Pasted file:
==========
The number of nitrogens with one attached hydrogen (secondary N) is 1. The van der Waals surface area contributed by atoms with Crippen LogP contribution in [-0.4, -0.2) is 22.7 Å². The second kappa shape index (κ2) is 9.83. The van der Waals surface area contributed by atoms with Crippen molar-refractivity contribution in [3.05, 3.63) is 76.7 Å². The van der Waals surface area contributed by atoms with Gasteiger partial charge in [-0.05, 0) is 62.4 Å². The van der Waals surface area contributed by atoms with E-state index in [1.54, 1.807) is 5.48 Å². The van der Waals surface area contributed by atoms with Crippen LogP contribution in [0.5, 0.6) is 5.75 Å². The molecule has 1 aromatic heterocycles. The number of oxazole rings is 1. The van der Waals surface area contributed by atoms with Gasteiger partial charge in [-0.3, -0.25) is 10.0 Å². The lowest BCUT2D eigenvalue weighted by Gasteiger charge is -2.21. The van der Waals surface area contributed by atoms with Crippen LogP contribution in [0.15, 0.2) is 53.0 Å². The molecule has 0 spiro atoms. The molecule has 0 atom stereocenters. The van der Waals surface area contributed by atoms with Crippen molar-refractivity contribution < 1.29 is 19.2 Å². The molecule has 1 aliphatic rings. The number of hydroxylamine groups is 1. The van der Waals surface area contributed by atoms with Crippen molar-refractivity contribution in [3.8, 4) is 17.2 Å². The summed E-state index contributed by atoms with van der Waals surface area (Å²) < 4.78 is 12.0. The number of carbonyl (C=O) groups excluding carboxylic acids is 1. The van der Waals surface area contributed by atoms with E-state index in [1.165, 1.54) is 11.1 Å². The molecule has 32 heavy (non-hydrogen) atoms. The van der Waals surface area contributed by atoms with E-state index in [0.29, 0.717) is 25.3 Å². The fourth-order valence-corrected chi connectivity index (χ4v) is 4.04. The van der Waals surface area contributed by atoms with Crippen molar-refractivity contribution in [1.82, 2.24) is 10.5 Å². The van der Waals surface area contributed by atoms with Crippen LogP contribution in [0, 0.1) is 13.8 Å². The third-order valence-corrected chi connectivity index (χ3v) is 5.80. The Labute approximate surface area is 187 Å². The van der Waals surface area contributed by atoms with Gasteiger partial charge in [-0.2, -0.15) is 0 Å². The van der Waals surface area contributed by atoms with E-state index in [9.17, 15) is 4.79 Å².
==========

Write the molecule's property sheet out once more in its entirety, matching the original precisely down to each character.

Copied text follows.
The number of nitrogens with one attached hydrogen (secondary N) is 1. The van der Waals surface area contributed by atoms with Crippen LogP contribution in [-0.4, -0.2) is 22.7 Å². The second kappa shape index (κ2) is 9.83. The van der Waals surface area contributed by atoms with Crippen molar-refractivity contribution in [3.05, 3.63) is 76.7 Å². The van der Waals surface area contributed by atoms with Gasteiger partial charge in [-0.05, 0) is 62.4 Å². The van der Waals surface area contributed by atoms with E-state index in [1.54, 1.807) is 5.48 Å². The van der Waals surface area contributed by atoms with Crippen LogP contribution in [0.5, 0.6) is 5.75 Å². The molecule has 1 aromatic heterocycles. The number of oxazole rings is 1. The van der Waals surface area contributed by atoms with Gasteiger partial charge in [-0.3, -0.25) is 10.0 Å². The lowest BCUT2D eigenvalue weighted by Gasteiger charge is -2.21. The van der Waals surface area contributed by atoms with Crippen LogP contribution in [0.15, 0.2) is 53.0 Å². The molecule has 0 spiro atoms. The molecule has 0 atom stereocenters. The van der Waals surface area contributed by atoms with Crippen molar-refractivity contribution < 1.29 is 19.2 Å². The molecule has 1 aliphatic rings. The number of hydroxylamine groups is 1. The van der Waals surface area contributed by atoms with Crippen molar-refractivity contribution in [3.8, 4) is 17.2 Å². The summed E-state index contributed by atoms with van der Waals surface area (Å²) < 4.78 is 12.0. The number of carbonyl (C=O) groups excluding carboxylic acids is 1. The van der Waals surface area contributed by atoms with E-state index in [1.165, 1.54) is 11.1 Å². The molecule has 32 heavy (non-hydrogen) atoms. The van der Waals surface area contributed by atoms with E-state index in [0.29, 0.717) is 25.3 Å². The fourth-order valence-corrected chi connectivity index (χ4v) is 4.04. The van der Waals surface area contributed by atoms with Crippen molar-refractivity contribution in [1.82, 2.24) is 10.5 Å². The van der Waals surface area contributed by atoms with Crippen LogP contribution in [0, 0.1) is 13.8 Å². The third-order valence-corrected chi connectivity index (χ3v) is 5.80. The Labute approximate surface area is 187 Å². The van der Waals surface area contributed by atoms with Gasteiger partial charge in [-0.2, -0.15) is 0 Å². The van der Waals surface area contributed by atoms with E-state index in [9.17, 15) is 4.79 Å².